What about Oluwaseyi Adesuyi who was arrested as an alleged kidnapper and completely disappeared from the police. He was publicly paraded as a suspect on 5th July 2013 and that was the last time he was seen. There is no evidence he was charged to court neither is there any evidence he escaped from police custody. His family has searched every possible police formation and they all feigned ignorance.
What do you really think happened to Oluwaseyi?
And the Apo 6 killings that the Judge sentenced two policemen to death after they shot 6 people at close range and accused them of being members of an armed robbery gang that had opened fire on the police officers when accosted at the checkpoint when it was clearly a lie and the police had scores to settle with them.
At least, Justice was served in that case.
In all these, examples abound about innocent Nigerians wrongly accused by the security agencies and summarily executed extrajudicially.
But as medical personnel, dissection is important in medical training but since most of the cadavers on our dissecting tables are “alleged” criminals with a significant number of them innocent, it is safe to say that “A SIGNIFICANT NUMBER OF CADAVERS DISSECTED IN MEDICAL SCHOOLS AND TAGGED AS CRIMINALS ARE ACTUALLY INNOCENT OF THE CRIME AND DESERVE JUSTICE“
International Federation of Associations of Anatomists recommended body donations to be the gold standard in cadaver acquisition as far back as 2012 but the question still remains, Why has it not been adopted in Nigeria?
Why is it executed individuals which is ethically disturbing that is used as the major source of cadaver?
The problems surrounding body donations for usage as cadavers in Nigeria are due to four major factors according to Emue Bernard EwonuBari et al;
- Religion: We may not say religion explicitly forbids body donations in Islam and Christianity since they are the two major religions in Nigeria. Elamrani et al argue that Islam does not forbid body donation and also in Christian majority countries, body donations seem rather heterogeneous. In Nigeria, religion together with cultural factor plays a role in the not so favourable disposition to body donations.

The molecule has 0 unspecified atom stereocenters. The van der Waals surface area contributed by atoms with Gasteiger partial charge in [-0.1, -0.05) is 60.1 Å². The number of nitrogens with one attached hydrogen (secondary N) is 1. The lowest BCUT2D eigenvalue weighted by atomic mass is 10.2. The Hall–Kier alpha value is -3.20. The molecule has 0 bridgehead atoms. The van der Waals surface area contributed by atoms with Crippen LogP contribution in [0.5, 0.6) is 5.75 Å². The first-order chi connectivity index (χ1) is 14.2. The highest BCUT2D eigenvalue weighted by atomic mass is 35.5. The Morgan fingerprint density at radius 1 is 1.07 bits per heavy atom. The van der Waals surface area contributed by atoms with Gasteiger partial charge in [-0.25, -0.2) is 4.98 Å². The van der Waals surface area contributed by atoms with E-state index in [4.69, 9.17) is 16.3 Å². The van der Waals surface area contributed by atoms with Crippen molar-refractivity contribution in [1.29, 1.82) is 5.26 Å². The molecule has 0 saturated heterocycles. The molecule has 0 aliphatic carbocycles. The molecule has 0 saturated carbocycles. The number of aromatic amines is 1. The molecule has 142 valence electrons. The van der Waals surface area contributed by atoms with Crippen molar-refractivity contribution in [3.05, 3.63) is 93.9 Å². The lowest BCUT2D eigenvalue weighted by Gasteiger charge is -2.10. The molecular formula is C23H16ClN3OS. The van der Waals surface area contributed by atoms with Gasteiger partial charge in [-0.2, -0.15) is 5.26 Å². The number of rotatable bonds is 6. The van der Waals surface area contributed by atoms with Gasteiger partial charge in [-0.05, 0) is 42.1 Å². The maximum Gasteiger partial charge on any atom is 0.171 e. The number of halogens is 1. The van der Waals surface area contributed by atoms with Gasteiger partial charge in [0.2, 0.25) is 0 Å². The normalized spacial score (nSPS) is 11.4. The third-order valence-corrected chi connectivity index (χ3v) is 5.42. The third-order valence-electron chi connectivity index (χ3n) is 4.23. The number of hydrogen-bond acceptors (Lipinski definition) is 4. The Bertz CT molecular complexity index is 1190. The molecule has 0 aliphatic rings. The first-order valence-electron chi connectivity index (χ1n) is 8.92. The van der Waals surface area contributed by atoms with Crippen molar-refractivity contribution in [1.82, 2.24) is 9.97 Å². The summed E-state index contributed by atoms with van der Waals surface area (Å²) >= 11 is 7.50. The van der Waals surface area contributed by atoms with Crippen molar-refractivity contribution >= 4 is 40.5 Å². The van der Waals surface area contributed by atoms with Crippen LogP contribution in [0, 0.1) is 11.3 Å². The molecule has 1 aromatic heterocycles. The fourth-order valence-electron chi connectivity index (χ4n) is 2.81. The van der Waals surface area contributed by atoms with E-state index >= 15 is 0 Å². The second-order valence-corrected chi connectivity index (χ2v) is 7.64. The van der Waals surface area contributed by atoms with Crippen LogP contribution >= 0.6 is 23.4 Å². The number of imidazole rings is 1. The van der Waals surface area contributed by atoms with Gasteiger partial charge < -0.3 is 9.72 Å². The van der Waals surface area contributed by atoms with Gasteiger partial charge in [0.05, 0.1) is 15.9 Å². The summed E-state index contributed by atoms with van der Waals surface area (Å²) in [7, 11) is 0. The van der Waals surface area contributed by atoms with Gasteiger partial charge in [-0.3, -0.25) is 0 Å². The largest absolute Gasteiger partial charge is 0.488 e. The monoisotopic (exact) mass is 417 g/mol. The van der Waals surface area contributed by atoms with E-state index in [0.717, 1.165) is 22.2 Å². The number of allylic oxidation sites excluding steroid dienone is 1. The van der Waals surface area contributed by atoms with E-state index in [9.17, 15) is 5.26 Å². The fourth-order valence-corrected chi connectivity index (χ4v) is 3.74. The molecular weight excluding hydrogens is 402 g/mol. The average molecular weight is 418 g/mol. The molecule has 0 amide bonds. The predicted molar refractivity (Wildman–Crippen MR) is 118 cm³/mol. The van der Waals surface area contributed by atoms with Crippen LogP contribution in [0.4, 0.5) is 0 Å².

- Culture: In most African cultures, death is not the end of life and there are rites that are conducted to make sure the dead are either in a better place or to be able to reincarnate in the future. Any interference with the body of the dead might hamper the loved one from reaching the place of destination.
- Ignorance: So many Nigerians do believe that if a dead person is donated, the body may be used for rituals or the body parts sold off in the organ market.
- Love even after death: You don’t speak ill of the dead, this is a common saying in Nigeria. When utterances are guarded no matter how vile the person was while living, and you think it will be easy giving out the body to be cut open and used for practicals, I do not think so.
What Are The Steps That May Improve Body Donations in Nigeria
- Education: Nigerians should be made aware that even in death, they can contribute and help improve the health-care of future generations. They should be made aware that body donation may help prevent future diseases or provide effective treatment in the future. Donation is a sign of generosity which gives this good feeling. Medical personnel should set the pace by donating their bodies upon death.
- Provision of Donation Centres and Ambulance services: If Nigerians are willing to donate, medical training institutions should be willing to provide ambulance services and donation centres across the country. These measures are to limit what the family of the deceased has to go through bringing the bodies to the promised academic institution
- Establishment of Bequest Programmes: A lot of factors impede body donation in Nigeria but with a focused media campaign to educate the populace, revised anatomy curricula to lead to a connection between potential donors together with their families to medical students. The students will meet the potential donor in life as a friend and in death as a teacher and come to appreciate and give their best to sustain life after their training. In return, medical institutions should offer health support to the family in appreciation as done in China. Oluwole Busayo Akinola advocates for bequest programmes in Nigeria as obtainable in other civilized climes.